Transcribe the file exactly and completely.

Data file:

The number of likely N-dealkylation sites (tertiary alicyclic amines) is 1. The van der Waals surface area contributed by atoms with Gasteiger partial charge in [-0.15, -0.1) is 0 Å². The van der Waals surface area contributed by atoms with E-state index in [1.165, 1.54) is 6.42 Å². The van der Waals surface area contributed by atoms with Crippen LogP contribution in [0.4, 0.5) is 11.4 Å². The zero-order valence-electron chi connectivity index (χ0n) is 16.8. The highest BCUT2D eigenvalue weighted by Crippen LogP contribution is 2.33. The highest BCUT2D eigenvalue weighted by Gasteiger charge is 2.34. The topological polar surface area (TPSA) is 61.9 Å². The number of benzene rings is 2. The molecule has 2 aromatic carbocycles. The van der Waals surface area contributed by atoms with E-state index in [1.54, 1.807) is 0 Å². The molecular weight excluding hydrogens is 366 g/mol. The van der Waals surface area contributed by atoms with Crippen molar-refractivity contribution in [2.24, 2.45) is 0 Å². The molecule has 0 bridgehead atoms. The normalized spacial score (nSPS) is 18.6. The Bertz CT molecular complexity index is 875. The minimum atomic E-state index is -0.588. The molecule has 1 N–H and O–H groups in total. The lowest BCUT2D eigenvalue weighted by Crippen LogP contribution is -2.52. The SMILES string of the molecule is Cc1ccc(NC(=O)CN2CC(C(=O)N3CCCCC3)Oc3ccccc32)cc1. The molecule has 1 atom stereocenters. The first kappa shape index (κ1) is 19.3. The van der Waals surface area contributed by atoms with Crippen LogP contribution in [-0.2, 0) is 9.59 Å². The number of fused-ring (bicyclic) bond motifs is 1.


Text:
The number of likely N-dealkylation sites (tertiary alicyclic amines) is 1. The van der Waals surface area contributed by atoms with Gasteiger partial charge in [-0.15, -0.1) is 0 Å². The van der Waals surface area contributed by atoms with E-state index in [1.165, 1.54) is 6.42 Å². The van der Waals surface area contributed by atoms with Crippen LogP contribution in [0.4, 0.5) is 11.4 Å². The zero-order valence-electron chi connectivity index (χ0n) is 16.8. The highest BCUT2D eigenvalue weighted by Crippen LogP contribution is 2.33. The highest BCUT2D eigenvalue weighted by Gasteiger charge is 2.34. The topological polar surface area (TPSA) is 61.9 Å². The number of benzene rings is 2. The molecule has 2 aromatic carbocycles. The van der Waals surface area contributed by atoms with E-state index in [1.54, 1.807) is 0 Å². The molecular weight excluding hydrogens is 366 g/mol. The van der Waals surface area contributed by atoms with Crippen molar-refractivity contribution in [2.24, 2.45) is 0 Å². The molecule has 0 bridgehead atoms. The normalized spacial score (nSPS) is 18.6. The Bertz CT molecular complexity index is 875. The minimum atomic E-state index is -0.588. The molecule has 1 N–H and O–H groups in total. The lowest BCUT2D eigenvalue weighted by Crippen LogP contribution is -2.52. The SMILES string of the molecule is Cc1ccc(NC(=O)CN2CC(C(=O)N3CCCCC3)Oc3ccccc32)cc1. The molecule has 1 atom stereocenters. The first kappa shape index (κ1) is 19.3. The van der Waals surface area contributed by atoms with Crippen LogP contribution in [-0.2, 0) is 9.59 Å². The number of fused-ring (bicyclic) bond motifs is 1.